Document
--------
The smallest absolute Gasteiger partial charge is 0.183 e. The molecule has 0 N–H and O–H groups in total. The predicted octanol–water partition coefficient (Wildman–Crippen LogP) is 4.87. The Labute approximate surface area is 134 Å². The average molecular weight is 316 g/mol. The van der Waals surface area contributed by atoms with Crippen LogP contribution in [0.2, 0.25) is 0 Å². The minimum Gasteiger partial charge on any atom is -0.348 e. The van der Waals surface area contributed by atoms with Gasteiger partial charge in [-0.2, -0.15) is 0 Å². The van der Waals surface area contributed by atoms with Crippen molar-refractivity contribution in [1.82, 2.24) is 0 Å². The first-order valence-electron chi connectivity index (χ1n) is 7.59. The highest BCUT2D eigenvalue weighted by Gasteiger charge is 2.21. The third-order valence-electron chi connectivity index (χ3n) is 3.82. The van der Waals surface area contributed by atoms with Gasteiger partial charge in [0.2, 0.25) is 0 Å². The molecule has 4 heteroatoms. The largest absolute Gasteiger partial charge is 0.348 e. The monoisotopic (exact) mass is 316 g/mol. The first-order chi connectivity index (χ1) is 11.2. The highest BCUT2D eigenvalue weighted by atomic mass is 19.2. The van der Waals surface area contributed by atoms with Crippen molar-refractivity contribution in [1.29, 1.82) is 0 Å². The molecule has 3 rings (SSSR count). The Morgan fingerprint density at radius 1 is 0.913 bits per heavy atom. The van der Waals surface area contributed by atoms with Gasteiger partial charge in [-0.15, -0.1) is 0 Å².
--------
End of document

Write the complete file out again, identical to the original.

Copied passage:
The smallest absolute Gasteiger partial charge is 0.183 e. The molecule has 0 N–H and O–H groups in total. The predicted octanol–water partition coefficient (Wildman–Crippen LogP) is 4.87. The Labute approximate surface area is 134 Å². The average molecular weight is 316 g/mol. The van der Waals surface area contributed by atoms with Crippen LogP contribution in [0.2, 0.25) is 0 Å². The minimum Gasteiger partial charge on any atom is -0.348 e. The van der Waals surface area contributed by atoms with Gasteiger partial charge in [-0.2, -0.15) is 0 Å². The van der Waals surface area contributed by atoms with Crippen molar-refractivity contribution in [1.82, 2.24) is 0 Å². The first-order valence-electron chi connectivity index (χ1n) is 7.59. The highest BCUT2D eigenvalue weighted by Gasteiger charge is 2.21. The third-order valence-electron chi connectivity index (χ3n) is 3.82. The van der Waals surface area contributed by atoms with Gasteiger partial charge in [0.2, 0.25) is 0 Å². The molecule has 4 heteroatoms. The largest absolute Gasteiger partial charge is 0.348 e. The monoisotopic (exact) mass is 316 g/mol. The first-order chi connectivity index (χ1) is 11.2. The highest BCUT2D eigenvalue weighted by atomic mass is 19.2. The van der Waals surface area contributed by atoms with Crippen molar-refractivity contribution in [1.29, 1.82) is 0 Å². The molecule has 3 rings (SSSR count). The Morgan fingerprint density at radius 1 is 0.913 bits per heavy atom. The van der Waals surface area contributed by atoms with Gasteiger partial charge in [-0.15, -0.1) is 0 Å².